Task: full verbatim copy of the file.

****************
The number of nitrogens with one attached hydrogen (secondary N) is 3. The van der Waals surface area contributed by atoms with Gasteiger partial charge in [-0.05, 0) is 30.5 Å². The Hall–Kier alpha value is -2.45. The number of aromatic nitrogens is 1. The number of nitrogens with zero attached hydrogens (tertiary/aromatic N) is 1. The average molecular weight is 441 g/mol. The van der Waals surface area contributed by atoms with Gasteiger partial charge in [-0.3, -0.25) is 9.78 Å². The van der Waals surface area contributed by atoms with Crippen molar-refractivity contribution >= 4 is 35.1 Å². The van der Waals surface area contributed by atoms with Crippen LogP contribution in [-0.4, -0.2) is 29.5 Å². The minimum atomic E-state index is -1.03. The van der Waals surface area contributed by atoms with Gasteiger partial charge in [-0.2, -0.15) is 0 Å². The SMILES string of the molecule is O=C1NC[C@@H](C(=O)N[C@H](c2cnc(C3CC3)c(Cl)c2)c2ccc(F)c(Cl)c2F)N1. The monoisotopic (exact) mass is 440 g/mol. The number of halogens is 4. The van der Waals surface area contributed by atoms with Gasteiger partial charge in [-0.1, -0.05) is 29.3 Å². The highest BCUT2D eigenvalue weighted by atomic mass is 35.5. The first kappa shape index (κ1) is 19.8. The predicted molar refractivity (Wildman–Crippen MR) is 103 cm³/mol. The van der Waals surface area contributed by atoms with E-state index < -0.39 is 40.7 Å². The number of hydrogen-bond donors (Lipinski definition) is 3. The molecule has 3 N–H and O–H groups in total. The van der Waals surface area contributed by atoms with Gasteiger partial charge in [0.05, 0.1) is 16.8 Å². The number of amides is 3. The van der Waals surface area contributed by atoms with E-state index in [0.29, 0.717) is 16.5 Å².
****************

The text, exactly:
The number of nitrogens with one attached hydrogen (secondary N) is 3. The van der Waals surface area contributed by atoms with Gasteiger partial charge in [-0.05, 0) is 30.5 Å². The Hall–Kier alpha value is -2.45. The number of aromatic nitrogens is 1. The number of nitrogens with zero attached hydrogens (tertiary/aromatic N) is 1. The average molecular weight is 441 g/mol. The van der Waals surface area contributed by atoms with Gasteiger partial charge in [-0.3, -0.25) is 9.78 Å². The van der Waals surface area contributed by atoms with Crippen molar-refractivity contribution >= 4 is 35.1 Å². The van der Waals surface area contributed by atoms with Crippen LogP contribution in [-0.4, -0.2) is 29.5 Å². The minimum atomic E-state index is -1.03. The van der Waals surface area contributed by atoms with Gasteiger partial charge in [-0.2, -0.15) is 0 Å². The SMILES string of the molecule is O=C1NC[C@@H](C(=O)N[C@H](c2cnc(C3CC3)c(Cl)c2)c2ccc(F)c(Cl)c2F)N1. The monoisotopic (exact) mass is 440 g/mol. The number of halogens is 4. The van der Waals surface area contributed by atoms with Gasteiger partial charge in [-0.1, -0.05) is 29.3 Å². The highest BCUT2D eigenvalue weighted by atomic mass is 35.5. The first kappa shape index (κ1) is 19.8. The predicted molar refractivity (Wildman–Crippen MR) is 103 cm³/mol. The van der Waals surface area contributed by atoms with E-state index < -0.39 is 40.7 Å². The number of hydrogen-bond donors (Lipinski definition) is 3. The molecule has 3 N–H and O–H groups in total. The van der Waals surface area contributed by atoms with Gasteiger partial charge in [0.05, 0.1) is 16.8 Å². The number of amides is 3. The van der Waals surface area contributed by atoms with E-state index in [0.29, 0.717) is 16.5 Å².